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home · events · colloquia · 2009-2010 · 

Colloquium - Palen

ECCR 265

Crisis Informatics
Department of Computer Science
Leysia Palen photo

Today's human-computer interaction researcher needs to consider the nature of computer mediated interaction in different forms of social organization that vary in size, persistence and objective. In an area of work called crisis informatics, my associates and I focus on the matters of information production and dissemination in large-scale emergency situations where temporal dimensions are compressed and social organizations are altered temporarily and sometimes permanently. We address the nature and implications of computer mediated interactions that result from the increasing ubiquity not only of computation but also of civilization placed in the paths of natural hazards.

Crisis informatics addresses socio-technical concerns in large-scale emergency response. Additionally it expands consideration to include not only official responders (who tend to be the focus in policy and technology-focused matters), but also members of the public. It therefore views emergency response as an expanded social system where information is disseminated within and between official and public channels and entities. Crisis informatics wrestles with methodological concerns as it strives to develop new theory and support informed development of information and communications technology (ICT) and policy. Based on results from ethnographic empirical study, we propose a paradigm-shifting perspective: that innovation (both technical and political) for emergencies could greatly benefit by reframing emergency management as a set of socially-distributed information activities that support powerful, parallel, socio-technical processing of problems in times of change and disruption.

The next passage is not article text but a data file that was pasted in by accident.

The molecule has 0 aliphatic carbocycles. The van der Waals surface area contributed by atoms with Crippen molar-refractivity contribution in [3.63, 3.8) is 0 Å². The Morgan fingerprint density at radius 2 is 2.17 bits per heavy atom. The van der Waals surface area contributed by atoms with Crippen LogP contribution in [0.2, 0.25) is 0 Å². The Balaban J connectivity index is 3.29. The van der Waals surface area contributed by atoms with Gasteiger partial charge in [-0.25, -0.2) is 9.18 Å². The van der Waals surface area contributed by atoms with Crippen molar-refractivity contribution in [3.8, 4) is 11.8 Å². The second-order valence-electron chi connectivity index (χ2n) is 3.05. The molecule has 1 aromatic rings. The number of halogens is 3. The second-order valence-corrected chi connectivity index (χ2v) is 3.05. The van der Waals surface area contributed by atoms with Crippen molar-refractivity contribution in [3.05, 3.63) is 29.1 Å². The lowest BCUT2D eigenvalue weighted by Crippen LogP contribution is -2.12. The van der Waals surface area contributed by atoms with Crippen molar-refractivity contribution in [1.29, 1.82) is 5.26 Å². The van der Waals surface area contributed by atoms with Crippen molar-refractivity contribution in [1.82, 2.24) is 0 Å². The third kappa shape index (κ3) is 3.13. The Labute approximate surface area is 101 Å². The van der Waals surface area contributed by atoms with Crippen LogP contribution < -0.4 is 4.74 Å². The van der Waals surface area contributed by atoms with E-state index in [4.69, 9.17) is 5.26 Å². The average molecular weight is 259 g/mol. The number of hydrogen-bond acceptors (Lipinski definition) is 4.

In this talk, I will present results from our research on computer mediated interaction from recent disaster and mass convergence events and plans for expansion into a larger, multidisciplinary research and development multidisciplinary effort.

The Department holds colloquia throughout the Fall and Spring semesters. These colloquia, open to the public, are typically held on Thursday afternoons, but sometimes occur at other times as well. If you would like to receive email notification of upcoming colloquia, subscribe to our Colloquia Mailing List. If you would like to schedule a colloquium, see Colloquium Scheduling.

Sign language interpreters are available upon request. Please contact Stephanie Morris at least five days prior to the colloquium.

See also:
Department of Computer Science
College of Engineering and Applied Science
University of Colorado Boulder
Boulder, CO 80309-0430 USA
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